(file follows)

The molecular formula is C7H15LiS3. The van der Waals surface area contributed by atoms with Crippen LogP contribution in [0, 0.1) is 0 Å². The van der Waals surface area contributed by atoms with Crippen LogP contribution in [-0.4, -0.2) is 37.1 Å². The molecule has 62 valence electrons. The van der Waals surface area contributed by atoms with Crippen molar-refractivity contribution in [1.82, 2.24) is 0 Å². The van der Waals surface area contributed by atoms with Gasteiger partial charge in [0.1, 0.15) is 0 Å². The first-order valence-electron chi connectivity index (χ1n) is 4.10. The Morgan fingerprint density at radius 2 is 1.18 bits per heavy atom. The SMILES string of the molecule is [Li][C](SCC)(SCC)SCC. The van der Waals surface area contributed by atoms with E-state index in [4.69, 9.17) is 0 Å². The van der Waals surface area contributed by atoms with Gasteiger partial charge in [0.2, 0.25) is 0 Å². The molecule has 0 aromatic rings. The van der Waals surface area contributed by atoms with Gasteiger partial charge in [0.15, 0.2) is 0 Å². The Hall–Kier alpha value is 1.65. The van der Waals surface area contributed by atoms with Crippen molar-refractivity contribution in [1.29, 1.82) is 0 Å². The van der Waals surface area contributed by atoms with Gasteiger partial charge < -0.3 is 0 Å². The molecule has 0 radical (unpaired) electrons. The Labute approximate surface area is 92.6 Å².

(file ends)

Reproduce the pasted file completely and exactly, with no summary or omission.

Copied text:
The molecular formula is C7H15LiS3. The van der Waals surface area contributed by atoms with Crippen LogP contribution in [0, 0.1) is 0 Å². The van der Waals surface area contributed by atoms with Crippen LogP contribution in [-0.4, -0.2) is 37.1 Å². The molecule has 62 valence electrons. The van der Waals surface area contributed by atoms with Crippen molar-refractivity contribution in [1.82, 2.24) is 0 Å². The van der Waals surface area contributed by atoms with Gasteiger partial charge in [0.1, 0.15) is 0 Å². The first-order valence-electron chi connectivity index (χ1n) is 4.10. The Morgan fingerprint density at radius 2 is 1.18 bits per heavy atom. The SMILES string of the molecule is [Li][C](SCC)(SCC)SCC. The van der Waals surface area contributed by atoms with E-state index in [4.69, 9.17) is 0 Å². The van der Waals surface area contributed by atoms with Gasteiger partial charge in [0.2, 0.25) is 0 Å². The molecule has 0 aromatic rings. The van der Waals surface area contributed by atoms with Gasteiger partial charge in [0.15, 0.2) is 0 Å². The Hall–Kier alpha value is 1.65. The van der Waals surface area contributed by atoms with Crippen molar-refractivity contribution in [1.29, 1.82) is 0 Å². The van der Waals surface area contributed by atoms with Gasteiger partial charge < -0.3 is 0 Å². The molecule has 0 radical (unpaired) electrons. The Labute approximate surface area is 92.6 Å².